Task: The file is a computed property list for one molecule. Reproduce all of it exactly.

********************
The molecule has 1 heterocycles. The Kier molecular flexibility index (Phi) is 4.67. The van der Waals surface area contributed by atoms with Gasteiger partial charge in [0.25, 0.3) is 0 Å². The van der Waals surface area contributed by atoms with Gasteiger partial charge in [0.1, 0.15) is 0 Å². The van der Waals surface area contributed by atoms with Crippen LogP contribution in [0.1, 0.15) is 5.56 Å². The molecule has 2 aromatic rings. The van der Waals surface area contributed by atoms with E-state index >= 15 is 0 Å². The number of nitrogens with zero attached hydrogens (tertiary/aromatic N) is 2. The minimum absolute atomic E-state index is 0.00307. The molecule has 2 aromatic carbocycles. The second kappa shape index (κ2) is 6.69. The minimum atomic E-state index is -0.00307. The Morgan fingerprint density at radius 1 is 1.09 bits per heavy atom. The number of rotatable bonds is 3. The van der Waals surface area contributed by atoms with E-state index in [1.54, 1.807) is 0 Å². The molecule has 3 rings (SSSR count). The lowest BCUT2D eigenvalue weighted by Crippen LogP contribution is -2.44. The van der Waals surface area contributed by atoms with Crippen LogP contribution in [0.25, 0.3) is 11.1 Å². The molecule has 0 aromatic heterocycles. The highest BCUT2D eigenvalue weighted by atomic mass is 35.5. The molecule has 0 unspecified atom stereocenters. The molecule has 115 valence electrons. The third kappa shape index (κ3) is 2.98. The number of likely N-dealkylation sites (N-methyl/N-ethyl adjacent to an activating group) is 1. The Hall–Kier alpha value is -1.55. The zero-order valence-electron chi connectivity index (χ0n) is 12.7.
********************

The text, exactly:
The molecule has 1 heterocycles. The Kier molecular flexibility index (Phi) is 4.67. The van der Waals surface area contributed by atoms with Gasteiger partial charge in [0.25, 0.3) is 0 Å². The van der Waals surface area contributed by atoms with Gasteiger partial charge in [0.1, 0.15) is 0 Å². The van der Waals surface area contributed by atoms with Crippen LogP contribution in [0.1, 0.15) is 5.56 Å². The molecule has 2 aromatic rings. The van der Waals surface area contributed by atoms with E-state index >= 15 is 0 Å². The number of nitrogens with zero attached hydrogens (tertiary/aromatic N) is 2. The minimum absolute atomic E-state index is 0.00307. The molecule has 2 aromatic carbocycles. The second kappa shape index (κ2) is 6.69. The minimum atomic E-state index is -0.00307. The Morgan fingerprint density at radius 1 is 1.09 bits per heavy atom. The number of rotatable bonds is 3. The van der Waals surface area contributed by atoms with E-state index in [1.54, 1.807) is 0 Å². The molecule has 3 rings (SSSR count). The lowest BCUT2D eigenvalue weighted by Crippen LogP contribution is -2.44. The van der Waals surface area contributed by atoms with Crippen LogP contribution in [0.25, 0.3) is 11.1 Å². The molecule has 0 aromatic heterocycles. The highest BCUT2D eigenvalue weighted by atomic mass is 35.5. The molecule has 0 unspecified atom stereocenters. The molecule has 115 valence electrons. The third kappa shape index (κ3) is 2.98. The number of likely N-dealkylation sites (N-methyl/N-ethyl adjacent to an activating group) is 1. The Hall–Kier alpha value is -1.55. The zero-order valence-electron chi connectivity index (χ0n) is 12.7.